PAKISTAN: Prime Minister Yousuf Raza Gilani fired his defense secretary (WSJ), retired Lt. Gen. Naeem Khalid Lodhi, amid mounting tensions between the civilian leadership and the powerful military.
Boko Haram Leader Defends Killings
In a video posted on the internet, the leader of Nigeria's Islamist Boko Haram, Abubakar Shekau, defended the group's recent killings of Christians (Reuters) in the north of the country as justifiable revenge.
Widening violence by Nigeria's militant Islamist group Boko Haram has caused concerns about its possible links to international terrorist groups, explains this CFR Backgrounder.
KENYA: Human Rights Watch claimed Kenyan security forces have been abusing civilians and Somali refugees (AFP) in Kenya's northeastern province. The crackdown has been in part a response to attacks by sympathizers of Somalia's Islamist al-Shabaab group on Kenyan police and military targets.
This CFR Backgrounder provides a profile of the al-Shabaab Islamist militant organization based in southern Somalia.
Mexico Updates Drug War Death Toll
The Mexican government reported that 47, 515 people had been killed in the government's war on drug cartels since late 2006. Officials say drug-related murders increased 11 percent (NYT) in the first nine months of 2011 compared with the same period in 2010.
Since 2006, the Mexican government has been in embroiled in a bloody drug war, which has failed to significantly curb trafficking. This CFR Backgrounder looks at Mexico's eradication efforts, along with U.S. policy options for one of its most important regional allies.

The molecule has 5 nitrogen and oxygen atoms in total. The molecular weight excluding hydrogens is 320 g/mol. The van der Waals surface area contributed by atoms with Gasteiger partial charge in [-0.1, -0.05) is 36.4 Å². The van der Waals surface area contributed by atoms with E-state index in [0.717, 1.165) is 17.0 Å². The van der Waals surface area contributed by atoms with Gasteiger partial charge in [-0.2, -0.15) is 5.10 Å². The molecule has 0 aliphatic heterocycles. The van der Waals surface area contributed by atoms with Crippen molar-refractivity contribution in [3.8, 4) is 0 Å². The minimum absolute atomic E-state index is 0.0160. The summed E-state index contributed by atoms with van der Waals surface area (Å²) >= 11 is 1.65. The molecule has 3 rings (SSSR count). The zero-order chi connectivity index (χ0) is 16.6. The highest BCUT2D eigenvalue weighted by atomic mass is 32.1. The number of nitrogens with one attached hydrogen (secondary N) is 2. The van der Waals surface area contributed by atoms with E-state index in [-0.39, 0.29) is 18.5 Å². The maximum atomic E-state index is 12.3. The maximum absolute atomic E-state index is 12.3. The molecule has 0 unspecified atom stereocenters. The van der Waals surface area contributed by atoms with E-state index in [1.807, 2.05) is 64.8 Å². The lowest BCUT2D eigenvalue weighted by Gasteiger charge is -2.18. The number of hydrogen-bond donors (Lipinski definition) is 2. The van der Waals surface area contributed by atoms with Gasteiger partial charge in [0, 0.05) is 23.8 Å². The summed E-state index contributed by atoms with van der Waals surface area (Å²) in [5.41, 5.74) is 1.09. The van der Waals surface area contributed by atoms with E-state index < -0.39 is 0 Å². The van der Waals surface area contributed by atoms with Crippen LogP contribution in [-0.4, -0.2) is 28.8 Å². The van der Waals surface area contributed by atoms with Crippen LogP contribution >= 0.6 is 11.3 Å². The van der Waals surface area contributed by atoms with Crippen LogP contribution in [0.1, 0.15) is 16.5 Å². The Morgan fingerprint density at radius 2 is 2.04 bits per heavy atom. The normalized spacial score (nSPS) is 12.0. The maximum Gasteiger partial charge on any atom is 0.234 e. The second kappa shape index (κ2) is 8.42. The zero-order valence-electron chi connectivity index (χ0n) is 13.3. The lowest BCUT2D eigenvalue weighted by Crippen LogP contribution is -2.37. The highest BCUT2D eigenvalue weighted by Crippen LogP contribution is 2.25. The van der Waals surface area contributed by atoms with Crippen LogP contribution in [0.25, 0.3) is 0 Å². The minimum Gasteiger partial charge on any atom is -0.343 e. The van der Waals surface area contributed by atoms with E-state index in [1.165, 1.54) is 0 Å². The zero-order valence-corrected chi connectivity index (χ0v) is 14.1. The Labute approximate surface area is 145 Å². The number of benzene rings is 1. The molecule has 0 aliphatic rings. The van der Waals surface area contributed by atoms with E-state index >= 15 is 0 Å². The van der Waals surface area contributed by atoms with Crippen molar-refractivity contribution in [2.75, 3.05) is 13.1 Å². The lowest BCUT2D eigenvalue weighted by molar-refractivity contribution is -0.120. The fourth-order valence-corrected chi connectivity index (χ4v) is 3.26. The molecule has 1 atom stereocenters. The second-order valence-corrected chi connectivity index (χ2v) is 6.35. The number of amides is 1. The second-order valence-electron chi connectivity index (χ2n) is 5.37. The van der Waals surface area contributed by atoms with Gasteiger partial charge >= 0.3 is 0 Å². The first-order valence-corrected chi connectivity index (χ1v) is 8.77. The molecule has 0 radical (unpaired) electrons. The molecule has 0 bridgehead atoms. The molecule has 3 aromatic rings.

HAITI: Two years after a devastating earthquake, Haitian Prime Minister Garry Conille is implementing a new plan to kickstart the country's economy (Guardian) by partnering with the private sector. The multipronged plan includes combating cholera, housing the displaced, and improving infrastructure.
Yields Fall at Spanish, Italian Debt Auctions
Yields on Spanish and Italian government debt fell sharply during their respective bond auctions, sending European stocks and the euro higher (Reuters).
GERMANY: Chancellor Angela Merkel commended Italian Prime Minister Mario Monti (DerSpiegel) for rapidly implementing new budgetary reforms to rein in Italy's high public debt. The praise came during a meeting in Berlin over the ongoing eurozone sovereign debt crisis.
Investors have doubted EU leaders' ability to address the sovereign debt crisis, even as banks face a liquidity crunch, explains this CFR Analysis Brief.
Buffet Challenges GOP on Deficit
U.S. Billionaire Warren Buffet challenged Republican congressmen to make personal contributions to cut the country's deficit (TIME), pledging to match donations dollar-for-dollar. Buffet faced criticism from GOP members after suggesting the U.S. tax system favored the wealthy in an August 2011 NYT op-ed.
INFRASTRUCTURE: Amtrak will begin buiding seventy new electric locomotives and 130 long-distance cars this year. The total cost of the projects is worth $764 million (Bloomberg), with construction set to begin in 2013 with a $450 million grant from the U.S. government.